Dozens of Echo readers have sided with a dad from Sunderland who called out his child's school for the way they rewarded high attendance.
Hastings Hill Academy rewarded pupils with more than 96% attendance with an ice cream from a visiting van. But Graham Robson, who has a child at the school, called the treat "unfair" as some children would be left out, and not fully understand why.
Speaking to the Echo, Graham added: "I know the school needs to reward good attendance, but they could give the children a certificate or prize in assembly."
Jane Walton, headteacher at Hasting Hill Academy, said that the school is trying "many and varied strategies" to improve pupil attendance attendance, and can see a positive impact.
Many Echo readers agreed with Graham's views on Facebook, and said that schools should consider other ways to reward pupils for their hard work. Many mentioned that their own children hadn't scored 100% attendance due to medical conditions, and that it was unfair for them to miss out on a treat for this reason.
Others argued that success should be rewarded, and hailed the ice cream van as a "great incentive" for children to improve. What do you think?
You had plenty to say about the issue on social media. Here are some of your comments.
Lindsey Gallagher: "I have two children of primary school age. My 10-year-old has 100% and as a reward the school are taking them to Infinite Air However, my nine-year-old has cerebral palsy and due to hospital appointments and physio she will never have 100% and personally find it upsetting to see her go without a treat for things out of her control.
"I understand some parents keep their children off for a runny nose but I feel circumstance should definitely be taken into account."
Dave Purvis: "Fantastic idea ... the state of some of the parental responses on here gives a good insight as to why we've a generation of self entitled, 'it's always someone else's fault' children growing up.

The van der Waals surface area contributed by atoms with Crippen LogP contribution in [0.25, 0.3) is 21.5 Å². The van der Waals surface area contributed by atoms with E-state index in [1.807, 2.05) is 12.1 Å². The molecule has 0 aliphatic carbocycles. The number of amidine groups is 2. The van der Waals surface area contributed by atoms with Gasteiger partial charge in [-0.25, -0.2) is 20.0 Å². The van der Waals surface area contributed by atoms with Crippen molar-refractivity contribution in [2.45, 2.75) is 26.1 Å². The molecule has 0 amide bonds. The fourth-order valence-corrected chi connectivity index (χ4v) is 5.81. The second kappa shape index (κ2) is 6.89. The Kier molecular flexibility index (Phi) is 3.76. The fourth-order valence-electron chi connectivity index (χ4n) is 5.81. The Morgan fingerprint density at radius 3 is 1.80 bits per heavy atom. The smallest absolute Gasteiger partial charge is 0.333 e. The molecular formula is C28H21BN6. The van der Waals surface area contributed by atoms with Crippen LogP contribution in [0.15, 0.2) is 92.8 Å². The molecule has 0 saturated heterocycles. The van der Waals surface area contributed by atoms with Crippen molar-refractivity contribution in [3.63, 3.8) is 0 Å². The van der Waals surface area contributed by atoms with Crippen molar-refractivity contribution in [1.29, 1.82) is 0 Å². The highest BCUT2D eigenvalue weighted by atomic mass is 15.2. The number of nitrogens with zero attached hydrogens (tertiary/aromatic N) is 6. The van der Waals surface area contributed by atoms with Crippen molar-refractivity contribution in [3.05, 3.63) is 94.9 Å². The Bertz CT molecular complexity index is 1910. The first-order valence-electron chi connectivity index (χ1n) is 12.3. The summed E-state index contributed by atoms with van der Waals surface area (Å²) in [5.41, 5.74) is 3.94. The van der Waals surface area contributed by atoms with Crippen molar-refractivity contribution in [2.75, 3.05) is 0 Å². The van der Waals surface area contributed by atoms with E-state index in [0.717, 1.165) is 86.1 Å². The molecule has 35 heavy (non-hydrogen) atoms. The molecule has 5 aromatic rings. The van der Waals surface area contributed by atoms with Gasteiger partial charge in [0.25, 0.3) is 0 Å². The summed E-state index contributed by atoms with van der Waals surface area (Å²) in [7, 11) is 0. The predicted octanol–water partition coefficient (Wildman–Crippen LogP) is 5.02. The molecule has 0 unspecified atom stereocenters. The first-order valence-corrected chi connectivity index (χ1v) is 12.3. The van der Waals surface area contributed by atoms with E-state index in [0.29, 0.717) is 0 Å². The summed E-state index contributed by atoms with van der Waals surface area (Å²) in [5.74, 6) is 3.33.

"Here's a heads up, instead of blaming the school, if you want little Jonny or whoever to have a ice cream, make sure he gets to school ... the sniffles, a poorly tummy and a aching leg etc are not reasons to keep your child off ... get a grip."
Caroline Pallister: "I thought schools were trying to promote healthy eating! Good attendance should be rewarded with certificates in assembly or a postcard to home address."
Sarah Cook: "It's disgraceful. I know it’s only an ice cream but can you imagine the sinking traumatic feeling for a child. The embarrassment.
"I would never want to go to school again to feel that way! They focus far too much on numbers instead of reasons as to why a child may be absent."
Pete Bogg: "People need to get a grip. Kids get rewards for a range of things, from good behaviour, good evidence of learning and attendance. It's been going on for years. It's not discriminatory but a reward.
"My child has had health problems and hasn't won an attendance award as a result but I've not run to the papers about nor do I think it's unfair. This entitlement culture, people need to get a grip."
Amyleigh Matters: "He definitely has a point. Attendance is down to the parent not the child and there are a lot of children that need time off school for medical appointments etc. I totally agree."